Join Angie Taylor for an in-depth discussion in this video Layer styles, part of CINEMA 4D Lite for After Effects: Getting Started.
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Now of course you can use all the effects you want on your Foreground layer to color correct them. There's loads of effects in After Effects that you can use, and also third party effects such as Sapphire effects and all the Red Giant effects. So they can all be used to do color correction and other looks. But I'd like to concentrate on the built in features for my tutorials so that you don't need any extra software. So, what I'm going to do is show you how you can actually use a layer style to create like a light ramp effect, to make the footage kind of blend in with the background a little bit better.
Most people just think of layer styles as for text, but you can use them for other things as well. So, we're in chapter 13 CU04.AEP, and I have my main Robots layer selected. And we're going to Layer > Layer Styles > Inner Shadow, and you'll notice what Inner Shadow does. It casts a shadow inside the image. And if I solo that and just switch on the transparency grid, you can see that, and if I switch it on and off.
It's basically just applying a shadow to the edge. If I open up the settings, I can do things like adjust the size of it, so it spreads further over the image, and I can change the angle. Now, at the moment, it's creating a dark shadow. But I can switch on the background again. And some poor color from the background. So, I might think, okay, I want it to look as if that orange color is being transmitted onto the background.
And if I choose something like Linear Dodge, you'll notice it now shines that color onto the edge of my character. Now, at the moment, that's a little bit too strong. We could probably use Screen Mode instead. Maybe not strong enough. Okay. We're going to stick with Linear Dodge, but I'm going to bring the opacity down. Okay? So about that much. I'm also going to change the angle. Now, you can't really see the angle that much from the sizes up a high value.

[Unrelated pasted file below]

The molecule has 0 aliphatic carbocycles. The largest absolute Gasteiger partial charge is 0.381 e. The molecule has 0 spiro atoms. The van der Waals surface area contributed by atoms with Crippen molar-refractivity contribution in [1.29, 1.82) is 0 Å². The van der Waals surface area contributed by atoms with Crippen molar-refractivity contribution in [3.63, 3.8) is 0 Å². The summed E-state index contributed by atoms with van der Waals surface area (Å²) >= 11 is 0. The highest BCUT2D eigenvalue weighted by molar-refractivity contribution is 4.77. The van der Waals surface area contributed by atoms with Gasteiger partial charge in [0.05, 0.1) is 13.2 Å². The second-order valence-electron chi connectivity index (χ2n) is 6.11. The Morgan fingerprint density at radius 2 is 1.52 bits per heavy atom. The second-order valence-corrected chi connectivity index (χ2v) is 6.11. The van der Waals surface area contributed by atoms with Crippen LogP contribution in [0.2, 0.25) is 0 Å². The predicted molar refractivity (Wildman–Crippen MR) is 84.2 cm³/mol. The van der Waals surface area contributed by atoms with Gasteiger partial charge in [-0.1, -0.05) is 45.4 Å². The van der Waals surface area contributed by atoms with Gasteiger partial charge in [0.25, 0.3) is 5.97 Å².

So best to bring that down and adjust the angle, so that the light is shining. I want it to look as if the light is shining on the back. We have already light here. So, I want a little bit of light coming from the projected screen, and make it look as if it's shining on the back of the text there and character. So, I've got a value of 32, that's going to do for me. And now I can increase the size of it. You've also got a distance value as well which you can adjust.
But you have to be a little bit careful with the distance value, because it can kind of just overwhelm that a little bit. So, increase distance a little bit and size a little bit. You can see, if I bring the size down, you can see what the distance is doing. Notice how it's starting to spill over the edges and look a bit weird. So, probably not best to adjust the distance too much, and just adjust the size to make it look as if we've got a little bit of light shining on the edge. Now you can toggle it on and off, see how it looks.
If you think it's over the top, we could just bring the size down a little bit. And I'm going to add some noise to it as well, that kind of helps blend it in a little bit. And what else should we do? Just bring it down to probably about 25%. So, it just helps to pull it in with the background. If you just add a tiny little bit of a highlight there on the edges of the text to make it look as if the screen In the background is emitting light onto the edges of our characters and our text.
- What is CINEMA 4D Lite?
- Understanding the CINEMA 4D Lite and After Effects CC workflow
- Editing primitive objects
- Spline modeling with NURBS
- Animating with keyframes
- Using Xpresso to link properties
- Importing music and soundtracks
- Creating and animating cameras
- Working with text
- Creating and applying materials and textures
- 3D camera tracking
- Compositing layers
- Lighting with visible lights and ambient occlusion
- Adding visual effects in After Effects
- Rendering in After Effects and the Adobe Media Encoder